Johnny Cash was a farm boy from a small town in Arkansas who sang for and about the people on the margins of society: the imprisoned, the sad, the addicted, the disenfranchised, the oppressed. In fact, Cash performed and recorded some of his most famous albums in prisons for prisoners.
Richard Beck, the author of Trains, Jesus, and Murder: The Gospel According to Johnny Cash, is a Psychology professor who leads Bible studies for inmates at a maximum security prison in Texas. He is uniquely qualified to have written this devotional book that uses the life and the lyrics of the man in black to point to the gospel of Christ.
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Trains, Jesus, and Murder: The Gospel According to Johnny Cash
I read Trains, Jesus, and Murder: The Gospel According to Johnny Cash a few months ago, but picked it up again in light of recent events. One of the main themes of this book is that the gospel of Christ is about solidarity. Because of that, it seemed appropriate to take another look. The principles espoused in this book resonated with me even more strongly as I read it this time around.
This is not just a wonderful devotional book, it is also a great read. It is an interesting mix of music history, the biography of a fascinating man, psychology, and theology. Each chapter takes one of the songs of Johnny Cash and unpacks the meaning of it based on the faith and life of the singer as well as verses and Biblical principles.
Cash was an interesting dichotomy of sinner and saint, fallen and risen. We all are. However these opposing forces were particularly striking in Johnny Cash. Was he a Godly man or an outlaw? He was a man who struggled with drug addiction, rebellion, unfaithfulness to God as well as to his wife and children. He was also a man who helped the poor, who actually saw and connected with the downtrodden, and who gave to “the least of these.”
Throughout it all Johnny Cash preached sermons in his songs and in his art. He is quoted in the book as saying, “The times when I was so down and out of it were also the times when I felt the presence of God…I felt that presence, that positive power saying to me, ‘I’m still here.'”
Johnny Cash lost his brother, Jack, in a horrific accident at a young age. Mr. Beck’s background in psychology is evident throughout the book and never more so than when he writes about the impact that Jack’s death had on Johnny. Jack was the golden boy of the family who wanted to be a preacher. Unfortunately, Johnny’s father, Ray Cash, blamed Johnny for Jack’s death simply because Johnny hadn’t been able to convince Jack to go fishing with him that terrible day…the day of the accident. His father’s reaction was something that Johnny carried deep inside throughout his life. Mr Beck says, “The paradoxes and contradictions that transfix us about Johnny Cash – the jarring mixture of light and dark, saint and sinner – all flow out of the trauma of Jack’s death.”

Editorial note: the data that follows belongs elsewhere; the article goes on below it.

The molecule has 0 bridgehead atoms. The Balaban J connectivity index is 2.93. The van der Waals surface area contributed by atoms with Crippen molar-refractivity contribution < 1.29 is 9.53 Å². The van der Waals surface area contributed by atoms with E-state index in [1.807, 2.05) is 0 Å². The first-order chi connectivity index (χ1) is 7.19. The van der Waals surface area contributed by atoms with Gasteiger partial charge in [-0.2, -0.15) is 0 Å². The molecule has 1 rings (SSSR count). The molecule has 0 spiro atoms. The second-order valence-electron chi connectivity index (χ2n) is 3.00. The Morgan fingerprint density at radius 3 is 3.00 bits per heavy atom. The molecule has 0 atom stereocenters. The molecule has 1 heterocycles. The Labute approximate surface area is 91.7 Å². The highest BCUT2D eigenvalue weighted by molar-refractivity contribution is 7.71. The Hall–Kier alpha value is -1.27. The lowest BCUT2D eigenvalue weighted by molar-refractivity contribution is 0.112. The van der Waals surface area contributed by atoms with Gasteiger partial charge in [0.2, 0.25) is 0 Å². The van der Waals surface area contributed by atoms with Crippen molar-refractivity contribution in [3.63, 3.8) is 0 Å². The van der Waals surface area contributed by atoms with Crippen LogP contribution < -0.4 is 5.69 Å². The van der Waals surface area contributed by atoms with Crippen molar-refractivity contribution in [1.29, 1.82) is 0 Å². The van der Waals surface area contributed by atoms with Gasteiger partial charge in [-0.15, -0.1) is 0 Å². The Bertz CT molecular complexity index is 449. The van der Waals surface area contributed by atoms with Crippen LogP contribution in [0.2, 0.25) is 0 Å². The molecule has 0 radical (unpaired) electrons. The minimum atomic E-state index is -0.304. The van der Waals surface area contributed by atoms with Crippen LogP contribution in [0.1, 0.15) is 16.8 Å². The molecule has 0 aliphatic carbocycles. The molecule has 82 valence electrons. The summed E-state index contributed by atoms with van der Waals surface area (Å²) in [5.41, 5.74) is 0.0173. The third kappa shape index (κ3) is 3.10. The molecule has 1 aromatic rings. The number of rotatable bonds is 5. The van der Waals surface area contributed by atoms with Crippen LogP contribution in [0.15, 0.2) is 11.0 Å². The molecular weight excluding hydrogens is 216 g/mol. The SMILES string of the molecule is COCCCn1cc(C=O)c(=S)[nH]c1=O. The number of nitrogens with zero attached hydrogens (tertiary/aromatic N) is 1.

My favorite parts of the book, especially on a second reading, were the sections about solidarity. I knew that Cash had performed for prisoners, but I had no idea that he had used his musical variety show to challenge the racial prejudices within the country music industry by inviting black artists to the Ryman Auditorium stage. I had no idea that he had released an entire album of Native American protest songs. The album is called Bitter Tears and the liner notes read, “Hear the words well and you will discover that simply because we are white, that does not make us pure.” Wow. The relevance of those words from 1964 still today is astounding.
Mr. Beck says, “That is the gospel according to the Man in Black: drawing near to and loving the lost, unnoticed, unremarkable, excluded, powerless, broken, condemned, and despicable. Solidarity is a love that grows warmest in the coldest places.” Isn’t that a picture of Christ and the way he ministered to the broken? Here is one of the most relevant quotes from the book that is so fitting at this time when we need to rise up together, “Solidarity is more than a hashtag or a Facebook post.”
There is much more depth to this book than even what I’ve mentioned here. Mr. Beck addresses additional themes found in the music of Johnny Cash including family, suffering, love for country, and salvation. I highly recommend this book! Of course, it is going to appeal mostly to a Christian audience. I think that it will especially be appreciated by those who long for something less superficial than the status quo of the contemporary American church, those who are seeking, those who are trying to understand the turmoil of the world, or even just those who love the music of Johnny Cash.
Thanks so much for stopping by,
Here is a list of some of my favorite southern contemporary fiction that you might want to check out. Or you might prefer a list of some of my favorite classic southern literature. If you are in the state of Arkansas I have written a post about the boyhood home of Johnny Cash in Dyess, Arkansas.